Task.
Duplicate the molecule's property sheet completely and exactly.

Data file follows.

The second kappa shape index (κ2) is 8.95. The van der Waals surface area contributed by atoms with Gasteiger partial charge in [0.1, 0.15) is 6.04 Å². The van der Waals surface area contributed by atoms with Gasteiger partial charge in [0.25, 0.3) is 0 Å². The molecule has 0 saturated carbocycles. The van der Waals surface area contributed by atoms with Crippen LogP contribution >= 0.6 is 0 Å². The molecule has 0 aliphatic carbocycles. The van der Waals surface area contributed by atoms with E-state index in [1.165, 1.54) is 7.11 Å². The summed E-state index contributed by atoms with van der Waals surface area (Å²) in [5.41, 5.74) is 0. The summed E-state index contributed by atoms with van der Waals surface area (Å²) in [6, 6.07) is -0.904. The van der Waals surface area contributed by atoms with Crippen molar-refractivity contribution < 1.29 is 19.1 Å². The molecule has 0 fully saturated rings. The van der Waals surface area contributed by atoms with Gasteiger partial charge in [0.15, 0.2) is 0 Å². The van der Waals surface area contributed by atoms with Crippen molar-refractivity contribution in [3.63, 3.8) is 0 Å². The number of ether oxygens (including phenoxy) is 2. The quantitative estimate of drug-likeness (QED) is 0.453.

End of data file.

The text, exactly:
The second kappa shape index (κ2) is 8.95. The van der Waals surface area contributed by atoms with Gasteiger partial charge in [0.1, 0.15) is 6.04 Å². The van der Waals surface area contributed by atoms with Gasteiger partial charge in [0.25, 0.3) is 0 Å². The molecule has 0 saturated carbocycles. The van der Waals surface area contributed by atoms with Crippen LogP contribution >= 0.6 is 0 Å². The molecule has 0 aliphatic carbocycles. The van der Waals surface area contributed by atoms with E-state index in [1.165, 1.54) is 7.11 Å². The summed E-state index contributed by atoms with van der Waals surface area (Å²) in [5.41, 5.74) is 0. The summed E-state index contributed by atoms with van der Waals surface area (Å²) in [6, 6.07) is -0.904. The van der Waals surface area contributed by atoms with Crippen molar-refractivity contribution < 1.29 is 19.1 Å². The molecule has 0 fully saturated rings. The van der Waals surface area contributed by atoms with Gasteiger partial charge in [0.15, 0.2) is 0 Å². The van der Waals surface area contributed by atoms with Crippen molar-refractivity contribution in [3.63, 3.8) is 0 Å². The number of ether oxygens (including phenoxy) is 2. The quantitative estimate of drug-likeness (QED) is 0.453.